Traditional Decline — generates a forecast of future production rates based on historical production data to determine EURClosed Expected Ultimate Recovery.


Flowing Material Balance  (IHS RTA / IHS CBM)

This analysis method uses reservoir performance flow data to evaluate original hydrocarbons in place. This technique is a good alternative to the static material balance method for estimating hydrocarbon in place without having to shut the well in. This method is also applicable to dry, or dewatered CBMClosed coalbed methane reservoirs, where there is only gas (not water) production.




Hybrid Model (Beta) (IHS RTA)

The hybrid model is essentially a numerical model, but with certain modifications to significantly reduce computation time, so that it is almost as fast as an analytical model.


Material Balance (IHS DeclinePlus / IHS CBM)

Gas Material Balance — a performance-based interpretation method used to determine original-fluids-in-place (OFIP) based on production and static pressure data. It relates the original oil, gas, and water in the reservoir to the production volumes and current pressure conditions and fluid properties.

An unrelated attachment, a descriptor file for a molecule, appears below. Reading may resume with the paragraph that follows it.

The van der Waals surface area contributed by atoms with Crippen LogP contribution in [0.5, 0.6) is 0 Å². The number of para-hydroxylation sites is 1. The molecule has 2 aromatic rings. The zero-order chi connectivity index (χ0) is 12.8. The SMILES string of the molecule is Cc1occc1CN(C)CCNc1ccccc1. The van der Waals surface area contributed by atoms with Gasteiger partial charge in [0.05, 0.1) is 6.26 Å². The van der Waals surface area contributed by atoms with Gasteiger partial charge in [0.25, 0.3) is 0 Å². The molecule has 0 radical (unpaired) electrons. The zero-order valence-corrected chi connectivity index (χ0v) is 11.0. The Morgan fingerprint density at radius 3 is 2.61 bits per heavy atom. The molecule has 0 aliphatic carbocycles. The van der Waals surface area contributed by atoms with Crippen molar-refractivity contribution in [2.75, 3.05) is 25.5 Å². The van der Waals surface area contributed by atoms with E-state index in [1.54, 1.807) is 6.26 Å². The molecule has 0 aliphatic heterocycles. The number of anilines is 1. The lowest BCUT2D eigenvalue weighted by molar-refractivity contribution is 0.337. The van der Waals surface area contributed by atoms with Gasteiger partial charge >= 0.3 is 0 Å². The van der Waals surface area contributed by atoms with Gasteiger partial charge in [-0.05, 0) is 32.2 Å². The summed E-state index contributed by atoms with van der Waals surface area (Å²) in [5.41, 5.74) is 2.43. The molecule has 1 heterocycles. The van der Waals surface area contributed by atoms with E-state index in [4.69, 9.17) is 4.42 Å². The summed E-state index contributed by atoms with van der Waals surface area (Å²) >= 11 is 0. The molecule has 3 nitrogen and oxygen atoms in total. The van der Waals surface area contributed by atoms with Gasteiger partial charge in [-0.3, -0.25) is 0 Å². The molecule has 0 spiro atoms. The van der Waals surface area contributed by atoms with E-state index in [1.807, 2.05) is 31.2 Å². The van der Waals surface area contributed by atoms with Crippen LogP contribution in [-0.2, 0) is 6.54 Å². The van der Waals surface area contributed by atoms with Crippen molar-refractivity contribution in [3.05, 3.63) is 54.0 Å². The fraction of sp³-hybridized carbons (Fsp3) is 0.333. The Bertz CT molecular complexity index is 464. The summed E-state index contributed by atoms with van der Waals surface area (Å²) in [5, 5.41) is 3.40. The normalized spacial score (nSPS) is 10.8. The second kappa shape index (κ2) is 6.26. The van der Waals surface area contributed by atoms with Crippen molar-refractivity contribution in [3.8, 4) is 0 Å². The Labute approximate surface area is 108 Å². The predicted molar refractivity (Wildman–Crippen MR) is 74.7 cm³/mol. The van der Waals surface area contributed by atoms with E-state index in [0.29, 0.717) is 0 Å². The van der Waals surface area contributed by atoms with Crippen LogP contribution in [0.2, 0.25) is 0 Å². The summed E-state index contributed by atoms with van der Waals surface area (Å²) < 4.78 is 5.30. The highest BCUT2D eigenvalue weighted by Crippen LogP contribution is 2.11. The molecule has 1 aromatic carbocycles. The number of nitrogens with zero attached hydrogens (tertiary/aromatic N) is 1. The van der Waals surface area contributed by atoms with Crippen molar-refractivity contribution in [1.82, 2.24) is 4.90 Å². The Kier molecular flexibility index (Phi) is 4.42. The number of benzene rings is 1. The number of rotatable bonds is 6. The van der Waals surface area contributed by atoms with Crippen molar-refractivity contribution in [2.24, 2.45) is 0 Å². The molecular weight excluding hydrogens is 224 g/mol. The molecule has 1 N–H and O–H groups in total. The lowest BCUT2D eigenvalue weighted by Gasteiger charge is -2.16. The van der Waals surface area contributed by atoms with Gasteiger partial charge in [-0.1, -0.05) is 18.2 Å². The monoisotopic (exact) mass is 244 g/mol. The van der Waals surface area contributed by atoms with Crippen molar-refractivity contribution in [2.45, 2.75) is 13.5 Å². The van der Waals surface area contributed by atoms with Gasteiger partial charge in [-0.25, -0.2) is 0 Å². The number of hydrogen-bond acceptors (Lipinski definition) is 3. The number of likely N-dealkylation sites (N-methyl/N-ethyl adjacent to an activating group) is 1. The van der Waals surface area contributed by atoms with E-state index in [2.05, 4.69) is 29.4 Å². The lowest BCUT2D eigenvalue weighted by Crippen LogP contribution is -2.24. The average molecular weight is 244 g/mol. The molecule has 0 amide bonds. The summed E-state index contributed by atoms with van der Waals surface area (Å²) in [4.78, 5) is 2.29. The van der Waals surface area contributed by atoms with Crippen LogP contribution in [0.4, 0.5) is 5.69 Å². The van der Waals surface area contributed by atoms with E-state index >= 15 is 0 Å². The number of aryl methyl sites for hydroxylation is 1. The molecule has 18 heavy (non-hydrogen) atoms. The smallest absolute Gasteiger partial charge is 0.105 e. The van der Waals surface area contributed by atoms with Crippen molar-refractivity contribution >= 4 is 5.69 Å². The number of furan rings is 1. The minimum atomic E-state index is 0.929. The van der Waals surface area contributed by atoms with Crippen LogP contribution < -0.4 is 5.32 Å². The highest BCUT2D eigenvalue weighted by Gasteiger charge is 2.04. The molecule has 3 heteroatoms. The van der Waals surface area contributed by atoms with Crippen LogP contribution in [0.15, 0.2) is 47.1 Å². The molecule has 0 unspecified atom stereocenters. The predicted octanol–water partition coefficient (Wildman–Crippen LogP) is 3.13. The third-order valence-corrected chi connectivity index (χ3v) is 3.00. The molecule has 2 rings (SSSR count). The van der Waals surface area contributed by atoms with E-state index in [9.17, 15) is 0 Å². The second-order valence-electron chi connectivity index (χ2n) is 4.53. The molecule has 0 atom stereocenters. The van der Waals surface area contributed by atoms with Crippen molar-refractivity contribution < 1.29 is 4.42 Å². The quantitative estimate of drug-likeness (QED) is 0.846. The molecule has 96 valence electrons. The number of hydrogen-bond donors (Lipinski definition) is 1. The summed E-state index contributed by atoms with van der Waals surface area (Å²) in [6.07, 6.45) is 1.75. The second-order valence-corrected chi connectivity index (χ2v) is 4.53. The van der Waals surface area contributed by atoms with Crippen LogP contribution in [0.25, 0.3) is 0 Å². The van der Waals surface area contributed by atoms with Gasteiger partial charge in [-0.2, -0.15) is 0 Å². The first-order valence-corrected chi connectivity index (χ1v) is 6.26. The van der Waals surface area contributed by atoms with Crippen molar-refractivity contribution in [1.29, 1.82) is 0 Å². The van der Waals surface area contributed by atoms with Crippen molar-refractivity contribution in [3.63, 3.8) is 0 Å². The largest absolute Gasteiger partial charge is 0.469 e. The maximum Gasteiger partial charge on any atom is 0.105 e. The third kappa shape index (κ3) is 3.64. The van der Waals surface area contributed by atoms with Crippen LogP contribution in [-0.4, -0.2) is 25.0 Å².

Oil Material Balance — a performance-based method used to interpret, analyze, and model static pressure and production data from oil reservoirs in order to determine pool groupings, original oil in-place (OOIP), gas cap size, drive mechanisms, and theoretical recovery factor.


Numerical (IHS RTA / IHS CBM)

These analysis methods model multiphase flow situations in the reservoir. Numerical models can also be used to enhance the modeling exercise when detailed reservoir data is available in more complicated cases.


Probabilistic & Sensitivity (IHS RTA / IHS CBM)

A probabilistic analysis is a technique to quantify the impact of uncertainties on output variables, and to find the range of probable outcomes as well as the most likely.

A sensitivity analysis is the systematic investigation of the reaction of the simulation outputs to extreme values of the model’s input



Pseudo-steady state (PSS) models simulate CBM vertical reservoirs and hydraulically fractured reservoirs. You can obtain reservoir parameters by history matching to gas rates, water rates, and sandface flowing pressures, and generate two-phase (gas + water) forecasts.


Ratio Analysis (IHS DeclinePlus)

Water-Oil Ratio — a performance-based method of trending future water production for the purpose of forecasting oil production, water production, and determining EUR. WORClosed water-oil ratio forecasting is an empirical analysis method.